Rheumatoid & Osteoarthritis
What is rheumatoid arthritis?
Rheumatoid arthritis is an autoimmune disorder in which the immune system attacks the lining of the joints as well as the blood vessels, eyes, lungs and heart. It results in pain and inflammation, and can eventually lead to bone erosion.
Rheumatoid arthritis tents to start with the smaller joints. Most people experience it first as mild pain and stiffness in the fingers and hands. The more common symptoms of this condition are as follows:
- Joint stiffness that is worse upon waking and after periods of inactivity
- Swelling and tenderness in the joints
- Fatigue, fever and weight loss
As the disease progresses, the symptoms spread to the wrists, ankles, hips and other joints. About half of those with rheumatoid arthritis go on to experience pain in non-joint areas, such as the eyes, lungs, kidneys and skin.
What is osteoarthritis?
Osteoarthritis is a condition affecting millions of people globally, in which the cartilage in the joints wears down over time. The joints most commonly affected are the hips, spine, knees and hands, but it can affect any joint in the body.
Like rheumatoid arthritis, osteoarthritis starts slowly and becomes worse over time. The more common symptoms include the following:
- Pain and tenderness in the joint, particularly after activity
- Stiffness and loss of flexibility that is worse upon awakening
- A grating sensation when you use the joint, that may be accompanied by a grinding sound
- The formation of bone spurs around the affected joints
There are two key differences between rheumatoid arthritis and osteoarthritis:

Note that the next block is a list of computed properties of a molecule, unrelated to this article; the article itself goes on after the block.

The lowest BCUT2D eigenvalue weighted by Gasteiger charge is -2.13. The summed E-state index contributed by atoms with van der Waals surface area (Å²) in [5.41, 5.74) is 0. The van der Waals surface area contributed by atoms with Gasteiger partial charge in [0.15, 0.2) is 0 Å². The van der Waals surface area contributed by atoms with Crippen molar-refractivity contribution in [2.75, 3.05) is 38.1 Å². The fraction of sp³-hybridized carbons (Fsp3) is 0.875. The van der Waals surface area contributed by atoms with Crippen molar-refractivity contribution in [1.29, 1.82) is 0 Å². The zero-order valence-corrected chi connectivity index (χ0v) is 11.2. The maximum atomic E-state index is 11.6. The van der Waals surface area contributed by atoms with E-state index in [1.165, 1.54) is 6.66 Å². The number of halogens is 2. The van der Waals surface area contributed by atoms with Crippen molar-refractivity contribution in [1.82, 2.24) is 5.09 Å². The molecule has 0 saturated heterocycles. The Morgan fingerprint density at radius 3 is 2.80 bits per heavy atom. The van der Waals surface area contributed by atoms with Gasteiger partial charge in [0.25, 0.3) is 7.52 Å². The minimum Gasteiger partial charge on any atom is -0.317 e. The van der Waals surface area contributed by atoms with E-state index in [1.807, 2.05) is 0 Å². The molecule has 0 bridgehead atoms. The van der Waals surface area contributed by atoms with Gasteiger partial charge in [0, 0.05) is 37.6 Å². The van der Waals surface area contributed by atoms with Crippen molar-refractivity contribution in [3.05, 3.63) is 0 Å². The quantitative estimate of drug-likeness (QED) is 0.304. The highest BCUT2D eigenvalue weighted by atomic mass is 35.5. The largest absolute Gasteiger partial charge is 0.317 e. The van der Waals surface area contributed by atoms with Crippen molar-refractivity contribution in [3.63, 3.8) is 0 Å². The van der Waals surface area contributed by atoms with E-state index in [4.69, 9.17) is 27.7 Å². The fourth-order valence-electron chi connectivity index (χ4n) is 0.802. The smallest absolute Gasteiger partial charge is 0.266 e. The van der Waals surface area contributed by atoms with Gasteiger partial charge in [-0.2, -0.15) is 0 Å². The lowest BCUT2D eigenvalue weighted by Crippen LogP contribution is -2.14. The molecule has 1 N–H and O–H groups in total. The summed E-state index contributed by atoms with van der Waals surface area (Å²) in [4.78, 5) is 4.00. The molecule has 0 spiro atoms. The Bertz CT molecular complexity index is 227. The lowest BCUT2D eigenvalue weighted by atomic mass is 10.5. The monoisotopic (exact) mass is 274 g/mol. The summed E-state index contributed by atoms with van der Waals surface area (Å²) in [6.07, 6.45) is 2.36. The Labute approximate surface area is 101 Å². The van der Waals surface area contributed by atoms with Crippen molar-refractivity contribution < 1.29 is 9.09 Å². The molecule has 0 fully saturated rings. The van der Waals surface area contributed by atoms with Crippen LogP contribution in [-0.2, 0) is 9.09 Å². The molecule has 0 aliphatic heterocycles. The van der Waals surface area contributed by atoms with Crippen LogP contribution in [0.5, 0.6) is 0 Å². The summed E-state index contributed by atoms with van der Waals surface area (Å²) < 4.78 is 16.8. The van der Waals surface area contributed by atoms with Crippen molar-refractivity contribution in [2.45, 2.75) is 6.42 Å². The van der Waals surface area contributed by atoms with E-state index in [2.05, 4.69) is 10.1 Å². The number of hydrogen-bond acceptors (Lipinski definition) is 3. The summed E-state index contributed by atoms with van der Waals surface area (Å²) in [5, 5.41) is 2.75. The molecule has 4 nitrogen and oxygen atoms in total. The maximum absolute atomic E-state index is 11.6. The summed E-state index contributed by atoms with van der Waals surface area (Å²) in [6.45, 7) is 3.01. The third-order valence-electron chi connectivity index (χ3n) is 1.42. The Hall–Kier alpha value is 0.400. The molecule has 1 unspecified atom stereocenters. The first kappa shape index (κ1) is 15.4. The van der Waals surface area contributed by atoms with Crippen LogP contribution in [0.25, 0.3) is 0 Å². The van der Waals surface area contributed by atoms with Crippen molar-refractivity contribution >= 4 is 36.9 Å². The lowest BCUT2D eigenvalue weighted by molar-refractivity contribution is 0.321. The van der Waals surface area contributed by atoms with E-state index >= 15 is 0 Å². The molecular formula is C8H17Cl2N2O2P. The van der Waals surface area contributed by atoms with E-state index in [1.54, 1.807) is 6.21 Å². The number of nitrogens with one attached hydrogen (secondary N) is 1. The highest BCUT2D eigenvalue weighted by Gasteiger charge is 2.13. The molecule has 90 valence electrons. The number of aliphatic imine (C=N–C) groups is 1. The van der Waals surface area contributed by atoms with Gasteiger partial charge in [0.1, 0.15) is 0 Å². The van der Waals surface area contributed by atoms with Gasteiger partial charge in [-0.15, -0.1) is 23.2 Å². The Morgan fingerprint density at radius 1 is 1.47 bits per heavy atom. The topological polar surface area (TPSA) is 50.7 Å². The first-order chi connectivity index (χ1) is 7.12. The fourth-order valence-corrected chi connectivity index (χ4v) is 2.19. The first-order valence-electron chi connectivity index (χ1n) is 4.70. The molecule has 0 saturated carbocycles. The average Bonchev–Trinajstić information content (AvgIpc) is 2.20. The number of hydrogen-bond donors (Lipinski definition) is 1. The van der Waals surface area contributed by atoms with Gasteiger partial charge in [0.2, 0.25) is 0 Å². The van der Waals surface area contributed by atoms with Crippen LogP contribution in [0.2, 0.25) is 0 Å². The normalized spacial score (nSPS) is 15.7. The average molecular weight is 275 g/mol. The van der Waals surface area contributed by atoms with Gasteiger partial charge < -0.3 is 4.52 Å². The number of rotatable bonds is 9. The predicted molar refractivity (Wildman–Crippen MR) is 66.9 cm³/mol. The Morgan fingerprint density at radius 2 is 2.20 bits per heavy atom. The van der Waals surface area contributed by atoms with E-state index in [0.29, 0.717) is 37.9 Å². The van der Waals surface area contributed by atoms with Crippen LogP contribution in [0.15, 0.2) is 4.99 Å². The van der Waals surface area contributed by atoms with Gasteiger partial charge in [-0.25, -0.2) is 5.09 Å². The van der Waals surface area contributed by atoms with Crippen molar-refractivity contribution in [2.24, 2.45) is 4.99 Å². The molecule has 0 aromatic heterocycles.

- Osteoarthritis is a degenerative condition affecting the cartilage around the joints, while rheumatoid arthritis is an autoimmune disorder that affects the joint lining
- Osteoarthritis is limited to the affected joints; rheumatoid arthritis sometimes affects non-joint structures
Am I at risk of getting rheumatoid or osteoarthritis?
The following factors may increase your risk of rheumatoid arthritis or osteoarthritis:
- Demographics: Women are at higher risk of developing both conditions than men. In both men and women, the risk increases with age.
- Family history: If a member of your family has had either condition, you may be higher risk.
- Lifestyle and environmental factors: Exposure to substances like cigarette smoke and asbestos have been linked to rheumatoid arthritis, while occupations that create stress on the joints may lead to increased risk of osteoarthritis.
- Obesity: People who are overweight are generally at higher risk of both conditions.
- Injury: People who have suffered injuries to the joints may be at higher risk of developing osteoarthritis.